Last fall media reports started to circulate that vegan mayo company Hampton Creek was in the cross-hairs of a “conspiracy” formulated by the American Egg Board (AEB), an industry research and promotional group overseen by an arm of the U.S. Department of Agriculture.
Emails released under the Freedom of Information Act showed that the AEB was growing increasingly alarmed that the startup and its CEO, both of which eschewed the use of eggs, posed a threat to the industry and were gaining too much notoriety.
Now, after a year-long investigation, the USDA has determined that the so-called conspiracy was at least in part real, although not illegal, concluding that the AEB exhibited “several instances of inappropriate conduct.”
The investigation was sparked by a complaint from Hampton Creek CEO Josh Tetrick, who put forward nine allegations that included claims that the AEB threatened him in emails, attempted to block the sale of Hampton Creek’s Just Mayo in Whole Foods stores, hired publication relations firm Edelman to wage a campaign against Hampton Creek, and attempted to interfere in the startup’s litigation.
While the USDA found that there was no merit to several of Tetrick’s allegations—it said the threatening emails were “made in jest,” for example—it did find that AEB staffers, a board member, and the organization’s former CEO had sent inappropriate emails. It also said that the AEB had gone beyond its mandate by targeting a specific product and company. In the specific incidences in which the USDA found inappropriate behavior, the “corrective action” it prescribed most often was “training.”
The review found that the previous CEO of the AEB had instructed staffers to delete emails pertaining to the startup after they were read. The former CEO did not agree to be interviewed by the USDA in its investigation. The former CEO, Joanne Ivy, did not respond to a request for comment through the law firm representing her.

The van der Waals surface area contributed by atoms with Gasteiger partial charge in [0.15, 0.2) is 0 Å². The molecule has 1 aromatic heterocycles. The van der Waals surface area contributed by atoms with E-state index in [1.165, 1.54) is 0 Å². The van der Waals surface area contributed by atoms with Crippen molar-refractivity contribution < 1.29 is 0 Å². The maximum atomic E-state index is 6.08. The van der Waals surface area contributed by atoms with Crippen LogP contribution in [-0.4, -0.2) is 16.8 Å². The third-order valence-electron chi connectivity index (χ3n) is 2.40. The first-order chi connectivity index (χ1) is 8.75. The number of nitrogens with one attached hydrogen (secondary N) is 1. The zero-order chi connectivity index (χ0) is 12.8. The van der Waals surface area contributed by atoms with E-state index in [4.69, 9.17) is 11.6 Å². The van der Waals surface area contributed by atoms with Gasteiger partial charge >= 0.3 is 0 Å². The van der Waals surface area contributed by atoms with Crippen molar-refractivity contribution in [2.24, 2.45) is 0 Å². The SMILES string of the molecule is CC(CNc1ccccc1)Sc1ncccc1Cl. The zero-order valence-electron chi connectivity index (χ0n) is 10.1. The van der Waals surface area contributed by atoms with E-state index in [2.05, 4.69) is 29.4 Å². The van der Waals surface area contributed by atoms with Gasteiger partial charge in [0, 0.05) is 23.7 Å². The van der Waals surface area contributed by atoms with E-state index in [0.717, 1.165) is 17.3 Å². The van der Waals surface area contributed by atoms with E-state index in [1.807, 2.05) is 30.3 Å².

“There were no findings of violation of the Act or Order,” said AEB chairman Blair Van Zetten said in a statement, referring to the Egg Research and Consumer Information Act of 1974 and the Egg Research and Promotion Order of 1976. “AEB has cooperated fully and has no further comment at this time.”
The USDA’s finding would seem to be at least a partial victory for Hampton Creek, which has attempted to make itself the emblem of Silicon Valley food-tech innovation and a healthier and greener alternative to Big Food. But the startup is currently embroiled in its own scandal after reporting from Bloomberg that began in August alleged a “pattern of mistaken or exaggerated claims that may prove to be deliberately deceptive.”
Bloomberg’s reporting, in part, claimed that Hampton Creek employees and contractors bought up large quantities of the company’s mayo to boost sales figures. Bloomberg also reported that investor and former full-time chief strategy officer Ali Partovi told the Hampton Creek board that Tetrick was misleading investors. Tetrick declined to comment on the allegations to Fortune.
In July the American Egg Board brouhaha prompted the introduction of a bipartisan bill, which would make these USDA-affiliated organizations more transparent and prevent them from participating in anti-competitive activities.